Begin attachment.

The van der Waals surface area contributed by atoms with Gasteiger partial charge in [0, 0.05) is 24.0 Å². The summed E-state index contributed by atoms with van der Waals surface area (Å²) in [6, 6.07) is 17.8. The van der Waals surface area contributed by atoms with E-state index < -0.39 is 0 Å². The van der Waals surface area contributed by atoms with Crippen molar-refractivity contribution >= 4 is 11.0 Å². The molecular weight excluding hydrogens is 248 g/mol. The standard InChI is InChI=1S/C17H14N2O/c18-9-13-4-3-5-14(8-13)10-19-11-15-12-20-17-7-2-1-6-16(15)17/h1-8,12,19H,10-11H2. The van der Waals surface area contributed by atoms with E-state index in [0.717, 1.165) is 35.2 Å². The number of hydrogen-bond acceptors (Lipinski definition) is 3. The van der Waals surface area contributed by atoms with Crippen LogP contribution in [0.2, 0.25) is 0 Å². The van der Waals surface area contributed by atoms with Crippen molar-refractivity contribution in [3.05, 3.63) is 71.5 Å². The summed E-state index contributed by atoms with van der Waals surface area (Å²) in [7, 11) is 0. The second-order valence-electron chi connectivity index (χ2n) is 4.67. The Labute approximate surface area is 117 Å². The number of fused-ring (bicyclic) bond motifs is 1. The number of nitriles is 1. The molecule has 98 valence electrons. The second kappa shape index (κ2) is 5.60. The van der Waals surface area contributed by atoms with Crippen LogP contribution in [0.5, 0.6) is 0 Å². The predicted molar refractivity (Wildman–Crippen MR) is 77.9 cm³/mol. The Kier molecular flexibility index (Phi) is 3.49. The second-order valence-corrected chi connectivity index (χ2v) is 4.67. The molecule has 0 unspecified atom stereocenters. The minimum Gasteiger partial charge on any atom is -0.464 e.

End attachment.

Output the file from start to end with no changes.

The van der Waals surface area contributed by atoms with Gasteiger partial charge in [0, 0.05) is 24.0 Å². The summed E-state index contributed by atoms with van der Waals surface area (Å²) in [6, 6.07) is 17.8. The van der Waals surface area contributed by atoms with E-state index < -0.39 is 0 Å². The van der Waals surface area contributed by atoms with Crippen molar-refractivity contribution >= 4 is 11.0 Å². The molecular weight excluding hydrogens is 248 g/mol. The standard InChI is InChI=1S/C17H14N2O/c18-9-13-4-3-5-14(8-13)10-19-11-15-12-20-17-7-2-1-6-16(15)17/h1-8,12,19H,10-11H2. The van der Waals surface area contributed by atoms with E-state index in [0.717, 1.165) is 35.2 Å². The number of hydrogen-bond acceptors (Lipinski definition) is 3. The van der Waals surface area contributed by atoms with Crippen LogP contribution in [0.2, 0.25) is 0 Å². The van der Waals surface area contributed by atoms with Crippen molar-refractivity contribution in [3.05, 3.63) is 71.5 Å². The summed E-state index contributed by atoms with van der Waals surface area (Å²) in [7, 11) is 0. The second-order valence-electron chi connectivity index (χ2n) is 4.67. The Labute approximate surface area is 117 Å². The number of fused-ring (bicyclic) bond motifs is 1. The number of nitriles is 1. The molecule has 98 valence electrons. The second kappa shape index (κ2) is 5.60. The van der Waals surface area contributed by atoms with Crippen LogP contribution in [0.5, 0.6) is 0 Å². The predicted molar refractivity (Wildman–Crippen MR) is 77.9 cm³/mol. The Kier molecular flexibility index (Phi) is 3.49. The second-order valence-corrected chi connectivity index (χ2v) is 4.67. The molecule has 0 unspecified atom stereocenters. The minimum Gasteiger partial charge on any atom is -0.464 e.